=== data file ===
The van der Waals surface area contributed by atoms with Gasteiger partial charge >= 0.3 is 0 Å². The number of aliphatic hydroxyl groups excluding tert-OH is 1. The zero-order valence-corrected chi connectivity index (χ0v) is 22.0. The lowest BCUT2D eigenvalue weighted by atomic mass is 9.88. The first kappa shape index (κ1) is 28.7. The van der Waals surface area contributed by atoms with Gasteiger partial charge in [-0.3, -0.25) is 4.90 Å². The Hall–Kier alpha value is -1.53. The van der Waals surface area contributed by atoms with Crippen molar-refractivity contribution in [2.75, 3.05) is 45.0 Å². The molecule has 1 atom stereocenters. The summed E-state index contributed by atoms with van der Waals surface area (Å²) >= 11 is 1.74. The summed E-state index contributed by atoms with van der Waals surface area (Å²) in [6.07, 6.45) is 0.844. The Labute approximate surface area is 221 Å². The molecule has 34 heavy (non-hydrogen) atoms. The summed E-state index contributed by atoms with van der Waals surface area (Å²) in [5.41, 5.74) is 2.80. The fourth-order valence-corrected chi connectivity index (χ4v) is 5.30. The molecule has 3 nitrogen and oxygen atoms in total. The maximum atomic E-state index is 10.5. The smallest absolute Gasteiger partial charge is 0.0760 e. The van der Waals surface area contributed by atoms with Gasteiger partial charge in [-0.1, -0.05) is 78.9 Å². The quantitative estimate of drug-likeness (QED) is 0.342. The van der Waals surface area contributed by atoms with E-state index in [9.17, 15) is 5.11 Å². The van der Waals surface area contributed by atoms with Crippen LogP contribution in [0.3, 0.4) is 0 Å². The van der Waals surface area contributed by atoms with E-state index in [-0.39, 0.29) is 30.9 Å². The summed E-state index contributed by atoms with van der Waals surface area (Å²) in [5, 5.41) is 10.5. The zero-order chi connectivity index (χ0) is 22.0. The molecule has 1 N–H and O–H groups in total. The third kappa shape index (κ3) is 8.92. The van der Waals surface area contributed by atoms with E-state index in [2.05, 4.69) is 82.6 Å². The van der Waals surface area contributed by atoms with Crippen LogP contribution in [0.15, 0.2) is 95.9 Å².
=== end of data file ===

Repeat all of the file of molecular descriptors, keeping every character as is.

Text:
The van der Waals surface area contributed by atoms with Gasteiger partial charge >= 0.3 is 0 Å². The number of aliphatic hydroxyl groups excluding tert-OH is 1. The zero-order valence-corrected chi connectivity index (χ0v) is 22.0. The lowest BCUT2D eigenvalue weighted by atomic mass is 9.88. The first kappa shape index (κ1) is 28.7. The van der Waals surface area contributed by atoms with Gasteiger partial charge in [-0.3, -0.25) is 4.90 Å². The Hall–Kier alpha value is -1.53. The van der Waals surface area contributed by atoms with Crippen molar-refractivity contribution in [2.75, 3.05) is 45.0 Å². The molecule has 1 atom stereocenters. The summed E-state index contributed by atoms with van der Waals surface area (Å²) >= 11 is 1.74. The summed E-state index contributed by atoms with van der Waals surface area (Å²) in [6.07, 6.45) is 0.844. The Labute approximate surface area is 221 Å². The molecule has 34 heavy (non-hydrogen) atoms. The summed E-state index contributed by atoms with van der Waals surface area (Å²) in [5.41, 5.74) is 2.80. The fourth-order valence-corrected chi connectivity index (χ4v) is 5.30. The molecule has 3 nitrogen and oxygen atoms in total. The maximum atomic E-state index is 10.5. The smallest absolute Gasteiger partial charge is 0.0760 e. The van der Waals surface area contributed by atoms with Gasteiger partial charge in [-0.1, -0.05) is 78.9 Å². The quantitative estimate of drug-likeness (QED) is 0.342. The van der Waals surface area contributed by atoms with E-state index in [9.17, 15) is 5.11 Å². The van der Waals surface area contributed by atoms with Crippen LogP contribution in [0.3, 0.4) is 0 Å². The van der Waals surface area contributed by atoms with E-state index in [-0.39, 0.29) is 30.9 Å². The summed E-state index contributed by atoms with van der Waals surface area (Å²) in [5, 5.41) is 10.5. The zero-order chi connectivity index (χ0) is 22.0. The molecule has 1 N–H and O–H groups in total. The third kappa shape index (κ3) is 8.92. The van der Waals surface area contributed by atoms with E-state index in [2.05, 4.69) is 82.6 Å². The van der Waals surface area contributed by atoms with Crippen LogP contribution in [0.15, 0.2) is 95.9 Å².